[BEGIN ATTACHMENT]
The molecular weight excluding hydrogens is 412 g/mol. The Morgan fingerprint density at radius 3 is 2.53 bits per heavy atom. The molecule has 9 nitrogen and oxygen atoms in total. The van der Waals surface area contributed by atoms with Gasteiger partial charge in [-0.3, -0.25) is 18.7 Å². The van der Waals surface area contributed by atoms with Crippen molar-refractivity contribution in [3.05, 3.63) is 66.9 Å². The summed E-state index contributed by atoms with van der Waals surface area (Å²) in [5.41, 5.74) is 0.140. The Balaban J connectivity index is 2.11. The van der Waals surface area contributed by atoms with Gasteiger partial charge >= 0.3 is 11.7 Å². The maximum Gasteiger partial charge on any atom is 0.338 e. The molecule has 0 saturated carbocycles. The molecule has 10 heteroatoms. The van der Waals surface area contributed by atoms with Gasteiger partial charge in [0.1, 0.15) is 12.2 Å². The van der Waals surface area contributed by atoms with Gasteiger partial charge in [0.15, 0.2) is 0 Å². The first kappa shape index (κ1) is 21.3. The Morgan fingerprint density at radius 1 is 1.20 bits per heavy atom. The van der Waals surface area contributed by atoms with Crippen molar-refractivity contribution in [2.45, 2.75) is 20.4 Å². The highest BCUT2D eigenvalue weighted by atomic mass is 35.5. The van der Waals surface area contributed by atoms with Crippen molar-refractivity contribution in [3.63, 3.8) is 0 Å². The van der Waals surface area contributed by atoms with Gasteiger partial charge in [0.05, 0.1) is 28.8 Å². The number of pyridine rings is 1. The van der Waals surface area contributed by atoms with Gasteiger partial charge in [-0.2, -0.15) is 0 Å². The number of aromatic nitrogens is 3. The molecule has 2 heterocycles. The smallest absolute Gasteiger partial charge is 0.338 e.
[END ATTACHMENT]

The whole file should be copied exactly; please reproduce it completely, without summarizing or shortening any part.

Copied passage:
The molecular weight excluding hydrogens is 412 g/mol. The Morgan fingerprint density at radius 3 is 2.53 bits per heavy atom. The molecule has 9 nitrogen and oxygen atoms in total. The van der Waals surface area contributed by atoms with Gasteiger partial charge in [-0.3, -0.25) is 18.7 Å². The van der Waals surface area contributed by atoms with Crippen molar-refractivity contribution in [3.05, 3.63) is 66.9 Å². The summed E-state index contributed by atoms with van der Waals surface area (Å²) in [5.41, 5.74) is 0.140. The Balaban J connectivity index is 2.11. The van der Waals surface area contributed by atoms with Gasteiger partial charge >= 0.3 is 11.7 Å². The maximum Gasteiger partial charge on any atom is 0.338 e. The molecule has 0 saturated carbocycles. The molecule has 10 heteroatoms. The van der Waals surface area contributed by atoms with Gasteiger partial charge in [0.1, 0.15) is 12.2 Å². The van der Waals surface area contributed by atoms with Gasteiger partial charge in [0.15, 0.2) is 0 Å². The first kappa shape index (κ1) is 21.3. The Morgan fingerprint density at radius 1 is 1.20 bits per heavy atom. The van der Waals surface area contributed by atoms with Crippen molar-refractivity contribution in [2.45, 2.75) is 20.4 Å². The highest BCUT2D eigenvalue weighted by atomic mass is 35.5. The van der Waals surface area contributed by atoms with Crippen molar-refractivity contribution in [3.63, 3.8) is 0 Å². The van der Waals surface area contributed by atoms with Gasteiger partial charge in [0.05, 0.1) is 28.8 Å². The number of pyridine rings is 1. The van der Waals surface area contributed by atoms with Gasteiger partial charge in [-0.2, -0.15) is 0 Å². The number of aromatic nitrogens is 3. The molecule has 2 heterocycles. The smallest absolute Gasteiger partial charge is 0.338 e.